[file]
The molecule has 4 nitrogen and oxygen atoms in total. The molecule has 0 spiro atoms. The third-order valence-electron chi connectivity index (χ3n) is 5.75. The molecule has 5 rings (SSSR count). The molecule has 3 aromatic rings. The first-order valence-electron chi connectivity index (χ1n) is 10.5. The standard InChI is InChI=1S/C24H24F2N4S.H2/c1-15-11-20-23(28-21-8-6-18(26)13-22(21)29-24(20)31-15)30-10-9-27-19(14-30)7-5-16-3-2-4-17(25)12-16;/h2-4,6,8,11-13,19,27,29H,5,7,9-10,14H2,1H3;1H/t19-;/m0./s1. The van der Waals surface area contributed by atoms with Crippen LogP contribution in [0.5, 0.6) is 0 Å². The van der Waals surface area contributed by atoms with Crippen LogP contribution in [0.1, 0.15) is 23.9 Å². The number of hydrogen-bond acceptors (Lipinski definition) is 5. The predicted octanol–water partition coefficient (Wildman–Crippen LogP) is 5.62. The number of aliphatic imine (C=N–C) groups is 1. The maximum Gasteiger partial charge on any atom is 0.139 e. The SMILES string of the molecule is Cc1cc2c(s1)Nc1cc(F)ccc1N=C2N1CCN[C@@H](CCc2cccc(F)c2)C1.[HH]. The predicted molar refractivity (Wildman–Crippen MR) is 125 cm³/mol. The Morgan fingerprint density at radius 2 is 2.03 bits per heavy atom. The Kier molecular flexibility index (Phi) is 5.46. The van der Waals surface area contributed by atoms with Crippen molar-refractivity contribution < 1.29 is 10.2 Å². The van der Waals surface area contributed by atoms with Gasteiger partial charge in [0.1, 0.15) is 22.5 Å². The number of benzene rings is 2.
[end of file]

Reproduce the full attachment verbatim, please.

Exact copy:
The molecule has 4 nitrogen and oxygen atoms in total. The molecule has 0 spiro atoms. The third-order valence-electron chi connectivity index (χ3n) is 5.75. The molecule has 5 rings (SSSR count). The molecule has 3 aromatic rings. The first-order valence-electron chi connectivity index (χ1n) is 10.5. The standard InChI is InChI=1S/C24H24F2N4S.H2/c1-15-11-20-23(28-21-8-6-18(26)13-22(21)29-24(20)31-15)30-10-9-27-19(14-30)7-5-16-3-2-4-17(25)12-16;/h2-4,6,8,11-13,19,27,29H,5,7,9-10,14H2,1H3;1H/t19-;/m0./s1. The van der Waals surface area contributed by atoms with Crippen LogP contribution in [0.5, 0.6) is 0 Å². The van der Waals surface area contributed by atoms with Crippen LogP contribution in [0.1, 0.15) is 23.9 Å². The number of hydrogen-bond acceptors (Lipinski definition) is 5. The predicted octanol–water partition coefficient (Wildman–Crippen LogP) is 5.62. The number of aliphatic imine (C=N–C) groups is 1. The maximum Gasteiger partial charge on any atom is 0.139 e. The SMILES string of the molecule is Cc1cc2c(s1)Nc1cc(F)ccc1N=C2N1CCN[C@@H](CCc2cccc(F)c2)C1.[HH]. The predicted molar refractivity (Wildman–Crippen MR) is 125 cm³/mol. The Morgan fingerprint density at radius 2 is 2.03 bits per heavy atom. The Kier molecular flexibility index (Phi) is 5.46. The van der Waals surface area contributed by atoms with Crippen molar-refractivity contribution < 1.29 is 10.2 Å². The van der Waals surface area contributed by atoms with Gasteiger partial charge in [0.1, 0.15) is 22.5 Å². The number of benzene rings is 2.